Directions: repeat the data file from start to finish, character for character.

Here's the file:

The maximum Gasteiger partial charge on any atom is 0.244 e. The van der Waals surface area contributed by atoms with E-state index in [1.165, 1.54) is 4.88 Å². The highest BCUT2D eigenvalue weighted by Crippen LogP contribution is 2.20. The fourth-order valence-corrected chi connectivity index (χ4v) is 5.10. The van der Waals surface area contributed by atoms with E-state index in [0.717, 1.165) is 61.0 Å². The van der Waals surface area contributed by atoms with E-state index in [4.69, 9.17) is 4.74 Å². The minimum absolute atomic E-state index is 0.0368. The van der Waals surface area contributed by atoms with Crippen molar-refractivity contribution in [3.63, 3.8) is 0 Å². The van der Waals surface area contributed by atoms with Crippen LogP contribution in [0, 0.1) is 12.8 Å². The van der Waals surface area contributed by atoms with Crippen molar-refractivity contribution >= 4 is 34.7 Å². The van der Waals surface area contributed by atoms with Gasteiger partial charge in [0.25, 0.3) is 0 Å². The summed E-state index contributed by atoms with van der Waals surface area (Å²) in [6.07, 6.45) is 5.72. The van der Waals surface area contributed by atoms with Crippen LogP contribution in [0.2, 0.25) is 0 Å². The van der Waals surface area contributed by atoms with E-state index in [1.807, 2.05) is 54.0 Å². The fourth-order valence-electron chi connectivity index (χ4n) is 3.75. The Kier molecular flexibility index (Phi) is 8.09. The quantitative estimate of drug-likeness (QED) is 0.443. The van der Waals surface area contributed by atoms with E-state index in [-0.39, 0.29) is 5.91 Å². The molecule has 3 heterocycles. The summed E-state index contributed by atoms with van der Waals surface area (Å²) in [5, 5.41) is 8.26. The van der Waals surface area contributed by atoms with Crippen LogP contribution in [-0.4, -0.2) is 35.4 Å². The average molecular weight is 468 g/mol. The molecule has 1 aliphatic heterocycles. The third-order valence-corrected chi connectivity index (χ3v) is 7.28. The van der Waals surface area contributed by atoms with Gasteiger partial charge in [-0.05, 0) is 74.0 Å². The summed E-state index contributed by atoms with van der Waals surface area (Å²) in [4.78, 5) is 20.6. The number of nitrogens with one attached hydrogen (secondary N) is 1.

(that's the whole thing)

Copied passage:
The maximum Gasteiger partial charge on any atom is 0.244 e. The van der Waals surface area contributed by atoms with E-state index in [1.165, 1.54) is 4.88 Å². The highest BCUT2D eigenvalue weighted by Crippen LogP contribution is 2.20. The fourth-order valence-corrected chi connectivity index (χ4v) is 5.10. The van der Waals surface area contributed by atoms with E-state index in [0.717, 1.165) is 61.0 Å². The van der Waals surface area contributed by atoms with E-state index in [4.69, 9.17) is 4.74 Å². The minimum absolute atomic E-state index is 0.0368. The van der Waals surface area contributed by atoms with Crippen molar-refractivity contribution in [3.63, 3.8) is 0 Å². The van der Waals surface area contributed by atoms with Crippen LogP contribution in [0, 0.1) is 12.8 Å². The van der Waals surface area contributed by atoms with Crippen molar-refractivity contribution >= 4 is 34.7 Å². The van der Waals surface area contributed by atoms with Gasteiger partial charge in [0.25, 0.3) is 0 Å². The summed E-state index contributed by atoms with van der Waals surface area (Å²) in [6.07, 6.45) is 5.72. The van der Waals surface area contributed by atoms with Crippen LogP contribution in [0.2, 0.25) is 0 Å². The van der Waals surface area contributed by atoms with E-state index in [1.807, 2.05) is 54.0 Å². The fourth-order valence-electron chi connectivity index (χ4n) is 3.75. The Kier molecular flexibility index (Phi) is 8.09. The quantitative estimate of drug-likeness (QED) is 0.443. The van der Waals surface area contributed by atoms with E-state index in [-0.39, 0.29) is 5.91 Å². The molecule has 3 heterocycles. The summed E-state index contributed by atoms with van der Waals surface area (Å²) in [5, 5.41) is 8.26. The van der Waals surface area contributed by atoms with Crippen LogP contribution in [-0.4, -0.2) is 35.4 Å². The average molecular weight is 468 g/mol. The molecule has 1 aliphatic heterocycles. The third-order valence-corrected chi connectivity index (χ3v) is 7.28. The van der Waals surface area contributed by atoms with Gasteiger partial charge in [-0.05, 0) is 74.0 Å². The summed E-state index contributed by atoms with van der Waals surface area (Å²) in [4.78, 5) is 20.6. The number of nitrogens with one attached hydrogen (secondary N) is 1.